Amir H. Fallah

An Anthem For Uncertain Times

Amir H. Fallah has exhibited extensively in solo and group exhibitions both nationally and internationally. Selected solo exhibitions include the Museum of Contemporary Art in Tucson; South Dakota Art Museum, Brookings SD; Schneider Museum of Art, Ashland OR; San Diego ICA; and the Nerman Museum of Contemporary Art, Overland KS.

Fallah was chosen to participate in the 9th Sharjah Biennial in 2009. In 2015, Fallah received the Joan Mitchell Foundation Painters and Sculptors Grant. Fallah’s painting Calling On The Past received the Northern Trust Purchase Prize at EXPO Chicago in 2019. He was awarded the 2020 COLA Individual Artist Fellowship and the Artadia grant. In addition, Fallah had a solo exhibition at the Museum of Contemporary Art, Tucson, accompanied by a catalogue, and a year-long installation at the ICA San Jose.

Amir H. Fallah is the founder of Beautiful/Decay, an influential publication featuring art, design and illustration from around the world. Before the rise of the internet, it was released in print and internationally distributed during its run from 1996-2013. Learn More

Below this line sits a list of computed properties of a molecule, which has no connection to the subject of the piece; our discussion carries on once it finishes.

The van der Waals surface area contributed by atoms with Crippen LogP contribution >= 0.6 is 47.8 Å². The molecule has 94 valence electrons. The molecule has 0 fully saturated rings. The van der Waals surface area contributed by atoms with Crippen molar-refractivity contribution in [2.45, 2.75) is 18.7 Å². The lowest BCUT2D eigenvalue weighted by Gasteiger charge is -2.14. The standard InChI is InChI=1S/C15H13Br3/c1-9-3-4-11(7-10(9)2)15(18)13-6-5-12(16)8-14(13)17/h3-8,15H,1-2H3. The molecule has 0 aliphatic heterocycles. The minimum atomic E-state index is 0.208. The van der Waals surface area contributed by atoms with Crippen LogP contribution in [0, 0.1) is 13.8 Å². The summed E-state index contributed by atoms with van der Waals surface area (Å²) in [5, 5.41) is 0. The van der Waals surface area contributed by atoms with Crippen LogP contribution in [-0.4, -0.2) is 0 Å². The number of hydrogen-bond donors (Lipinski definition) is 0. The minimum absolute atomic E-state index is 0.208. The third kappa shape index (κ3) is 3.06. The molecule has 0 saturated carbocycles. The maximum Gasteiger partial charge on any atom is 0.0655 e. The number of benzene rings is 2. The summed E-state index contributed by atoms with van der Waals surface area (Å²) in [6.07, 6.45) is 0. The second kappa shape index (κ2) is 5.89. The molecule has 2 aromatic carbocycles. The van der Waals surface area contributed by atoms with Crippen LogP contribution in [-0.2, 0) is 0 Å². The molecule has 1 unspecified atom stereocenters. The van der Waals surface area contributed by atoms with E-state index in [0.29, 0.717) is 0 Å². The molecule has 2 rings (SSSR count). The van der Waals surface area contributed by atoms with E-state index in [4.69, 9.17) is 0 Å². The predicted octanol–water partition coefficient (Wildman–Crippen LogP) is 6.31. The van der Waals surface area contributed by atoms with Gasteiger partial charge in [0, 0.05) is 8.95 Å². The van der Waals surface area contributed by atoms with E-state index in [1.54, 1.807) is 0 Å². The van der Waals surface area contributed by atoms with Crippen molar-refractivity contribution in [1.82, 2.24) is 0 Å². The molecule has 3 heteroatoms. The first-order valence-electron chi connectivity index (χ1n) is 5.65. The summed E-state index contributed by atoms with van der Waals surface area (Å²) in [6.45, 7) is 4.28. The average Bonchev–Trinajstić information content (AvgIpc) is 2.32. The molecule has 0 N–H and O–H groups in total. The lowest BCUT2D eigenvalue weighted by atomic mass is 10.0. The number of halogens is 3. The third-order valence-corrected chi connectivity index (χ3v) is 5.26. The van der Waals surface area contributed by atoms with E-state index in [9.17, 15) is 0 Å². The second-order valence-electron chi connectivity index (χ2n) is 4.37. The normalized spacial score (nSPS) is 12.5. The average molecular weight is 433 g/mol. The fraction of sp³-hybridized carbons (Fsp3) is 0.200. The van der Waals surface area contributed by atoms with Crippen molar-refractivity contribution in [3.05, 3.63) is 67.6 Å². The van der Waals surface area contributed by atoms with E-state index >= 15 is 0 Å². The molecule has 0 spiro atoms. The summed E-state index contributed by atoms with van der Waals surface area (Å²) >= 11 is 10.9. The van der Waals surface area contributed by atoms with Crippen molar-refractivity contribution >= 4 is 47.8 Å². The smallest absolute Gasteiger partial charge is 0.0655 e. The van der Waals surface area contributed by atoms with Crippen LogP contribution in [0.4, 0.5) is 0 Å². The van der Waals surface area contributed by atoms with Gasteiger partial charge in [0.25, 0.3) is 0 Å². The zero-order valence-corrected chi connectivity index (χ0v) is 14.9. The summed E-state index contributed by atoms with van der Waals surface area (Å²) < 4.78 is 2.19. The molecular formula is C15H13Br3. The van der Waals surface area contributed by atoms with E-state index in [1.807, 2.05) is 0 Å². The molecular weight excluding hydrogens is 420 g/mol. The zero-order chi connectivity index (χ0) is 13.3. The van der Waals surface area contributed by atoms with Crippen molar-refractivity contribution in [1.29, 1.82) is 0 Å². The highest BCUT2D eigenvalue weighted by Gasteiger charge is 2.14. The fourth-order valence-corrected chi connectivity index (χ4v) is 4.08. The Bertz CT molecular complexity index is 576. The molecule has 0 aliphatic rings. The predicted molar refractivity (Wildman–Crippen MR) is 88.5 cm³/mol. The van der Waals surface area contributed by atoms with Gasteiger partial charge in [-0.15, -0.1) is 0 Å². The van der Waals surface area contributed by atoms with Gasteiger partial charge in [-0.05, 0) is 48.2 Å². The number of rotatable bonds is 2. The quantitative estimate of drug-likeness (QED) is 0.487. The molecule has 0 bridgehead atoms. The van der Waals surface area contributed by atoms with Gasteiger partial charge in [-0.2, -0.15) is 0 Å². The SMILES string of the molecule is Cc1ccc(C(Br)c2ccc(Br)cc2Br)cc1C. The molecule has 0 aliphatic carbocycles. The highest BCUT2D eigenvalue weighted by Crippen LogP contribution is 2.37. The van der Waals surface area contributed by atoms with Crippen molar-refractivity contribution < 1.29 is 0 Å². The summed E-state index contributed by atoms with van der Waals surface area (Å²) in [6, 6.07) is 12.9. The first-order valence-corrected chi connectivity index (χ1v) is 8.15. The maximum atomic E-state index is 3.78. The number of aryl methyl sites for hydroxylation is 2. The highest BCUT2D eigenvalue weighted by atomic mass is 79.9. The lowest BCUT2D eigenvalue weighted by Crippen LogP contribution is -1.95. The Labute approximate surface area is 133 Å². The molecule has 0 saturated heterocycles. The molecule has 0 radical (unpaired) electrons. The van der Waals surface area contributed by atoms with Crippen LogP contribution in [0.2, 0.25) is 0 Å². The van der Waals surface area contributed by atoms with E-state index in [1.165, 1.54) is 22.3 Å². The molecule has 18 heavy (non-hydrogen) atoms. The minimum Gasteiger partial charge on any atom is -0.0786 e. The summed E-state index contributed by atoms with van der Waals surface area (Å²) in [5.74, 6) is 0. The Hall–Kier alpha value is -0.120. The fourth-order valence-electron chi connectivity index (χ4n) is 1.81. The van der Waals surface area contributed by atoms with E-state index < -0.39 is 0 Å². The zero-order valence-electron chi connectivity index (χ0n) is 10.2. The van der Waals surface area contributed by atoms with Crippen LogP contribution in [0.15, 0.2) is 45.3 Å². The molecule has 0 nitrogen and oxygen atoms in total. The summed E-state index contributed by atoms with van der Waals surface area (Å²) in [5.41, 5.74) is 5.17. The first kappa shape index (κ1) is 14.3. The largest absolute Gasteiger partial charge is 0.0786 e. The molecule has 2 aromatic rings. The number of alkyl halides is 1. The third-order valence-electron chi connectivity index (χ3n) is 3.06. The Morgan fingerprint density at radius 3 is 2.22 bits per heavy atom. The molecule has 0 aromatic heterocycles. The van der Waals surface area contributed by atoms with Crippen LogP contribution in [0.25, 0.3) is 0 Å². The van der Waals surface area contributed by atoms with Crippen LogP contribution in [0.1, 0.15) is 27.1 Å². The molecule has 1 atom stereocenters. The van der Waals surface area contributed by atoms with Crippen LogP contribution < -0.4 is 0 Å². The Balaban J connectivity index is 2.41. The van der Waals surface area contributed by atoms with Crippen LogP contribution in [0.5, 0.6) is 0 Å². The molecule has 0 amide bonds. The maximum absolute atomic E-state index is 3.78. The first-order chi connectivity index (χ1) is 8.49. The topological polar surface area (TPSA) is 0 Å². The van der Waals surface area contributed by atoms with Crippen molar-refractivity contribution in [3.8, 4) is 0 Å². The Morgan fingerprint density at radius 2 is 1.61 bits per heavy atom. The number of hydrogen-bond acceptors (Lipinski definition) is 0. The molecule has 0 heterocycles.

For the past two years, Amir H. Fallah has created intricate and autobiographical paintings by mining the archives of universities, libraries, museums, and public collections. The resulting paintings perform as active documents of his lived experience. Turning to a new phase of his practice, Fallah turns to his own archive of paintings to produce works that exist solely in the digital realm. These new works function as archeological surveys, where new works cannibalize the old and uncover new perspectives within his practice. The works appropriate children’s book illustrations, advertising, art history and popular culture with a focus on themes of immigration, assimilation, climate change, xenophobia and social justice.

The new digital images that he has produced are logical extensions of Fallah’s long standing painting practice but exist independently in both material and concept. The images are flattened, layered, and stacked, calling attention to the psychological space of borders, identities, and histories while utilizing his personal history as an entry point to discuss race, representation, and the memories of cultures and countries left behind.


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